Tuesday, June 10, 2014

Hot Blooded

Yup, that's me, but it's not nearly as sexy as it sounds in the Foreigner song. Ever since I got ME/CFS 12 years ago, I have been almost constantly too hot. I asked my OB/GYN how on earth I'd know when I went through menopause when life has been one long hot flash for the past 12 years! I have a closet full of heavy sweaters that I never wear anymore. Even on the coldest days of winter, I wear lightweight layers so I can strip down when I get too hot. It's the same with my oldest son, who's had ME/CFS for 10 years. And summer is just torture for me.

Like most people with ME/CFS, all three of us in our family have lower-than-normal body temperatures. 97.5 F is normal for us, and none of us ever get a fever (well, 99 is about the highest "fever" we get), even with a bad infection - it's a joke with our family doctor.  So, I'm not sure how that translates to always feeling overheated. I guess our temperature regulation (part of the autonomous nervous system) is just off.

I can manage during the day, but this too-hot-all-the-time thing really gets to me at night, especially this time of year when the weather outside is heating up. I sleep really well in winter (with the help of meds to correct sleep dysfunction) because at night, we turn the heat way down - ah, heaven! Unfortunately, it's a lot more expensive to cool things down in the summer. Making matters worse, all of our bedrooms are on the second floor, which never cools down as much as the first floor.

Even worse, a few years ago, we bought a new mattress, not knowing that the top layer in it was that memory foam stuff. This has caused two problems - permanent indentations where my husband and I sleep (with a hill between us!) and the mattress holds heat like crazy. I get up in the middle of the night to go to the bathroom, and the spot where I was sleeping is actually hot to the touch.

We have tried all sorts of remedies. When my son started college two years ago in an un-air-conditioned dorm room, we bought a cooling gel mat for him. It works pretty well to keep things cool, but I found it too hard to sleep on. I like a nice soft, cushiony mattress on top, which is why we bought that stupid pillow-top in the first place. So, with the gel mat, I stay cooler but still toss and turn a lot. Last year, I tried a similar gel-cooled pillow. Again, it does stay cool, but it is super-firm, and I sleep best on a soft, fluffy pillow.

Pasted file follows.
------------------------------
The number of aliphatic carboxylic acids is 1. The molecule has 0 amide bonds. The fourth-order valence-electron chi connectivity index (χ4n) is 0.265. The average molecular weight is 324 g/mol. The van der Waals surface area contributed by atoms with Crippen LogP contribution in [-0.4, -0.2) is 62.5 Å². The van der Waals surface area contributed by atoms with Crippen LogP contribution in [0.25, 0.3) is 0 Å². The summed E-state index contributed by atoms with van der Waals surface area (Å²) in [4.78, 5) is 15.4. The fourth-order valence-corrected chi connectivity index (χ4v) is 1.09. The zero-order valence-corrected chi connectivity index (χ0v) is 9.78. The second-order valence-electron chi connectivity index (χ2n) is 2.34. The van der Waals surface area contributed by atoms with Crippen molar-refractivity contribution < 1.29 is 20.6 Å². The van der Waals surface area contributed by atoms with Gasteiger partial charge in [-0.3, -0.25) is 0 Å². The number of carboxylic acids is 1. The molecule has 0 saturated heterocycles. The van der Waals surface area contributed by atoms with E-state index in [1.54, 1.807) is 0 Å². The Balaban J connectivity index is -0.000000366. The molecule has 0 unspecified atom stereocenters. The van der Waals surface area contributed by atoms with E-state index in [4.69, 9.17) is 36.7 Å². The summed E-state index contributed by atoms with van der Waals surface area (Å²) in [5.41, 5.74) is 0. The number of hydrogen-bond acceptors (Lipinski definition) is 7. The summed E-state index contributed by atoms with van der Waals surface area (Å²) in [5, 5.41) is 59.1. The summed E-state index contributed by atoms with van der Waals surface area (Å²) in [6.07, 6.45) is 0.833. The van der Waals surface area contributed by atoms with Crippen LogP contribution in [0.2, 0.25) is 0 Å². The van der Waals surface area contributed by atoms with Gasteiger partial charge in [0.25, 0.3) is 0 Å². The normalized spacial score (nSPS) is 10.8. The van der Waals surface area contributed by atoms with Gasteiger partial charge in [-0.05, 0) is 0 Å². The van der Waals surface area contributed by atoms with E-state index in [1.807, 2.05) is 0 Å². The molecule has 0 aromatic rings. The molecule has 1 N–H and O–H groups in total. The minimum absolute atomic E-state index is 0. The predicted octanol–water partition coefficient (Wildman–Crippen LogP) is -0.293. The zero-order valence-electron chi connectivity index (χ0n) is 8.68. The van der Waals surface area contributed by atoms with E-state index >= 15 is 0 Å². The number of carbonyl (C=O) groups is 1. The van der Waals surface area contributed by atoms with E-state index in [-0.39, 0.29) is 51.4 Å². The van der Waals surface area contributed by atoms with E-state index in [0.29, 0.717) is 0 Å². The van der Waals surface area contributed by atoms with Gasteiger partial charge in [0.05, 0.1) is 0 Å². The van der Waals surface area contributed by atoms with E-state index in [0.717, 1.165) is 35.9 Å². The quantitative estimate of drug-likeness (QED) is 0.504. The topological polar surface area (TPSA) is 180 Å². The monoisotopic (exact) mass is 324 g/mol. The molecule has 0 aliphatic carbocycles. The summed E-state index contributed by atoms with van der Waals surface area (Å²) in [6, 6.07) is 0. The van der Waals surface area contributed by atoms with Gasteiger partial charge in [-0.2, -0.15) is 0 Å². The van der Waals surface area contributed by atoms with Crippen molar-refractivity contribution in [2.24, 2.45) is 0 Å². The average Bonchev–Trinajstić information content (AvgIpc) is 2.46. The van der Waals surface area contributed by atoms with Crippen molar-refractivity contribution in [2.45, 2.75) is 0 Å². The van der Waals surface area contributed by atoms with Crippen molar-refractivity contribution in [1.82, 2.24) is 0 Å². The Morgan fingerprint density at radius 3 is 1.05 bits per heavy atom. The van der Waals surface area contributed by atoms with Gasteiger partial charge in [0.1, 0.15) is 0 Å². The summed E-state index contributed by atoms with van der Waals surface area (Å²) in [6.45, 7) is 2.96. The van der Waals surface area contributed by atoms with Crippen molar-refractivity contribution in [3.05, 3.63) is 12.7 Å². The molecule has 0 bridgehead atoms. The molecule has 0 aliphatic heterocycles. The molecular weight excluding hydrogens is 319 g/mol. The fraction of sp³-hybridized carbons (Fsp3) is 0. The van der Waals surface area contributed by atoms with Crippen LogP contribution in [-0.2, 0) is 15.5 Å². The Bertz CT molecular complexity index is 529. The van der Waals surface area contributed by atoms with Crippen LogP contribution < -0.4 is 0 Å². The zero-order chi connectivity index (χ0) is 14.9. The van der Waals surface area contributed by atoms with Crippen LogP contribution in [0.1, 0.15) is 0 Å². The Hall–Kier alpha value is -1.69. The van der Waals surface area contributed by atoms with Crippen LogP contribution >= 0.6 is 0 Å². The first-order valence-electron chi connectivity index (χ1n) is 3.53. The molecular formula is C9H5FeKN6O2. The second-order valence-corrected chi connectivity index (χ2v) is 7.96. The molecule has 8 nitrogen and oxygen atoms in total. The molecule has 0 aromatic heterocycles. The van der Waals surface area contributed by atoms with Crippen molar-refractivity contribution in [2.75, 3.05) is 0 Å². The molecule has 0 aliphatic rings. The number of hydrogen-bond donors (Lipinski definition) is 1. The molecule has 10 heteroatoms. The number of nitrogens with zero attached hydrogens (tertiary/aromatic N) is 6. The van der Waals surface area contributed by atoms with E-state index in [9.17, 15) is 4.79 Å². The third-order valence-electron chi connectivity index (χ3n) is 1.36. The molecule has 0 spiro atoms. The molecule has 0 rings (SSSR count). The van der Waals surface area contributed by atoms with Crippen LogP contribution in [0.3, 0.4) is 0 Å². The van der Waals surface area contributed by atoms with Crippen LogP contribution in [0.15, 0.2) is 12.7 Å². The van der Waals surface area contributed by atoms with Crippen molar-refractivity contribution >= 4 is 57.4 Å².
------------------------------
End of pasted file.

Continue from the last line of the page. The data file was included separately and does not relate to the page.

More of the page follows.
This time of year is the worst because it's not quite cool (or dry) enough outside to leave the windows open at night, but it's not all that hot yet, either, so the a/c hardly runs all night, and the air gets warm and stuffy. I have endured some very restless, hot nights lately, waking up feeling exhausted. That really wrecks me - normally, I sleep soundly for 8-9 hours a night (again, thanks to the meds).

So, last night, I gave in and turned the thermostat down a bit more and also switched the fan on the system from automatic to circulation, where the fan will go on periodically, even if the a/c isn't on itself. Much better! Though, I don't want to see the electric bill next month.

Anyone else have these problems? Anything work for you?

Sleepless in Delaware

5 comments:

  1. I understand your problems. My daughter is always overheating. At the risk of being shut out for advertising, I have a business specifically for people with this sort of problem. I make cooling/heating vests and cooling wraps to help keep you cool. My facebook page is https://www.facebook.com/keepyoucool and my etsy shop is at https://www.etsy.com/your/shops/KeepingYouCool. I have only been in business for a month and a half but I am finding that a lot of chronic illness have heat intolerance as a symptom.

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    1. Thanks for the tip, Karen! I have heard of those types of things but never tried them before.

      Thanks!

      Sue

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  2. Hi I am the opposite I an cold/cool most of the time my internal temperature is always around 36.5°c to 37°c but my skin temp is either freezing cold or very hot but most of the time parts of my body are hot while others are cold :(. All winter 5 layers & even not it's 20°c out side I have to wear at least 3 layers.

    I can't even go for a walk because any wind on my exposed skin sends me down hill quickly, shivering shaking sweating for days.

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    1. That sounds rough, Paul. Sorry to hear you are suffering so. I don't know of anything that addresses temperature regulation directly, but if you treat immune dysfunction, endocrine dysfunction, and OI, it will help everything get better! Also, finding and treating underlying infections can help immensely. Wrt to endocrine dysfunction, have you had your thyroid function thoroughly tested? That has a direct effect on temp regulation.

      Stay warm!

      Sue

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  3. Hi yes had full blood tests including thyroid & all normal range. My thyroid test is normal 12.1 it's a pain

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